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Posted: Sat Jun 23, 2012 4:54 pm
News pics from tests...
New pics from today's test:
Posted: Mon Jun 25, 2012 8:08 pm
Very nice, clear shock diamonds, and good photography.
Posted: Mon Jun 25, 2012 9:41 pm
Nice. Did you use an ND filter? And it looks very grainy for ISO 100.
Other than that, can you enlighten me as to why the exhaust does not fill the diverging cone? Was it designed to expand it to approximately one atmosphere (Over-expansion can cause unstable variations in the thrust direction)
Posted: Mon Jun 25, 2012 9:52 pm
Question: It appears that your nozzle is grossly over expanded. Is that an optical illusion or....??
Posted: Tue Jun 26, 2012 1:01 am
D_Hall wrote: Is that an optical illusion or....??
Posted: Tue Jun 26, 2012 3:31 am
The outer shell of the nozzle is way bigger than the inner diameter. So it appears as the exhaust is not filling the nozzle, but it is, the inside diameter is close to 9mm at exhaust.
My camera (casio exilim EX-F1) is not good in dark areas... It is grainy even at 100 ISO. The first two pics were taken in the evening @ 1/5000 s shutter speed, f 3.4 . The last one was taken at mid day @ 1/20,000 s shutter and f 3.6. I did not use any filter. The pictures are taken from direct exposure.
However something strikes me...
All those tests were done with paraffin as fuel and GOx as oxydizer. Every test i've done with paraffin gave blue => red flames, but the last test, the one with the most visible shock diamonds , the flame is very orange in the picture. I was watching it through welding goggles that are slightly green'ish so I could not confirm the real color of the flame. My guess is that somehow the O2 pressure must have dropped from 9 bars to 5-6 bars during the test.
Using PVC I've gotten some good pictures too, but sputtering happens all the time and PVC is way dirtyer than paraffin. I think it causes POGO oscillations, increasing pressure too rapidly and thus pushing the O2 back and forth.
I'm writing my report because I need to give it back to the jury in one week, and this little prowess granted me an audition at the Paris Observatory for a Master's degree in Astronomics engineering!
I've done some calculation,
Pressure in the exhaust flame : 0.05 bars.
Exhaust velocity : 1700 m/s
Seepd of sound in the exhaust @ 2500 K : 1020 m/s
=> Ma 1.65 .
That's assuming Pc = 20 bars.
Burning 60 grams of paraffin and 110 grams of O2.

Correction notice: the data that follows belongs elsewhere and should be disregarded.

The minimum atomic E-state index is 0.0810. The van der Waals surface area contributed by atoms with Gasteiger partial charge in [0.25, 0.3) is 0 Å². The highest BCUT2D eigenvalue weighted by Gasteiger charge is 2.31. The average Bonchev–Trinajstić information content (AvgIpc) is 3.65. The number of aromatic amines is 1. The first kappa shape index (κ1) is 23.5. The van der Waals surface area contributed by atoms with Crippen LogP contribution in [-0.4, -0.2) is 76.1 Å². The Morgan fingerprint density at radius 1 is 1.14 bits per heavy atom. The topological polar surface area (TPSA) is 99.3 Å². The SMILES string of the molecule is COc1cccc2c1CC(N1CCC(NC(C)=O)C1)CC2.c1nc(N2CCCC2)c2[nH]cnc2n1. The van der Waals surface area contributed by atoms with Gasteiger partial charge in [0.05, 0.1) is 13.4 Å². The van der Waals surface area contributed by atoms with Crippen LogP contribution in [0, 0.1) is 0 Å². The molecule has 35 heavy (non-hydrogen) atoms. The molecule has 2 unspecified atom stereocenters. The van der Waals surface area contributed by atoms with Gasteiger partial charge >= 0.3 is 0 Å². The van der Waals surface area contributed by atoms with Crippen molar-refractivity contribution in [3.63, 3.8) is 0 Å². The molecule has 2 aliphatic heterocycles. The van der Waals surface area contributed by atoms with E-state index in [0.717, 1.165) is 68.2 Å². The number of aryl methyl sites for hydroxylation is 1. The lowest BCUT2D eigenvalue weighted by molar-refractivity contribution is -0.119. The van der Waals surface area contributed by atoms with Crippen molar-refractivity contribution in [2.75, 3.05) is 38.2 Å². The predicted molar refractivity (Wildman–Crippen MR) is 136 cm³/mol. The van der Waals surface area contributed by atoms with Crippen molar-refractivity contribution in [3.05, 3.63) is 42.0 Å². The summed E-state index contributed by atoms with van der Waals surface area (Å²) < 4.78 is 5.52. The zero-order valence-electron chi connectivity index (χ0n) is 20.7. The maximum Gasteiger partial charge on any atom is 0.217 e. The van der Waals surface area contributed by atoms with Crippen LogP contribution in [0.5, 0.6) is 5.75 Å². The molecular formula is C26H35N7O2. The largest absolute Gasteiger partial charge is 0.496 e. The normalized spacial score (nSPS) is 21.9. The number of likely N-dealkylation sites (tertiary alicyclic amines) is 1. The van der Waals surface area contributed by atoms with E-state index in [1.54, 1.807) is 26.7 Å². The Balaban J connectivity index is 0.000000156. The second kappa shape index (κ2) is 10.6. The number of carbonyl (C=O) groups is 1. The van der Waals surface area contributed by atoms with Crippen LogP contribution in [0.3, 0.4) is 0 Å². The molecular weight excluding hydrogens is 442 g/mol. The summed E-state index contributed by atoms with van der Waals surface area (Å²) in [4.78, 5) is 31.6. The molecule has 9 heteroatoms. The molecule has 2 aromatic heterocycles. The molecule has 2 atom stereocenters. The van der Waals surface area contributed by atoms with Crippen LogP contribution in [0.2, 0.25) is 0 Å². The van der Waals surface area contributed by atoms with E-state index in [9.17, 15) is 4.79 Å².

Posted: Tue Jun 26, 2012 6:22 am
Good job on your project! I always wanted to try making a hybrid rocket to but I never got around to it.
One question, how does not the combustion pressure press the oxygen back in the regulator or destroy any of your gear? Might be a silly question..
Next step for your is to make the gasses do work.. Like, let`s say fire a projectile
Posted: Tue Jun 26, 2012 7:41 am
In fact that's a very good question...
The oxygen pressure has to be higher than the combustion chamber pressure. However, using a bigger diameter valve from the oxygen line and a small diameter injector might solve my oscillations problem. Plus, on the regulator i've installed a flash-back arrestor. (basicly a one-way valve. ) So if the pressure climbs too high, no oxygen is fed to the chamber because the one-way valve shuts off the feed.
I don't have the time to test a new setup until the deadline for my report... but i'll continue testing afterwards though. (It's too damn fun and loud to stop)
Just to encourage you to try and make one, if you're into loudness; The sound it makes is close to a continuous 3x hybrid spudgun firing for 3 seconds. Starts with a loud and deep boom, continues on throwing white hot flames that have a very sharp cracking noise, and then it gradually stops until all fuel is burned.
Posted: Tue Jun 26, 2012 8:21 pm
0.05 bar gauge or absolute?
Glad this may have gotten you into a college for your masters!
Posted: Wed Jun 27, 2012 5:24 am
That would be 0.05 bar absolute since I used the formula putting in relation the distance between Mach diamonds (1,7 cm) , nozzle diameter (6 mm), atmospheric pressure (101300 Pa) and the flame pressure, that would be 5820 Pa.
These numbers seem correct if I put them in the exhaust velocity equation, as they give roughly 1700 m/s exhaust velocity which is quite in the good order of magnitude an engine like this one would achieve.
I used the poor man's lathe method to optimize my nozzle. I shortened it and tapered the end much beter to a 15° half angle. (Big and Over-expanded but the purpose is to see Mach diamonds. )
I should make a test this afternoon just for fun and post a picture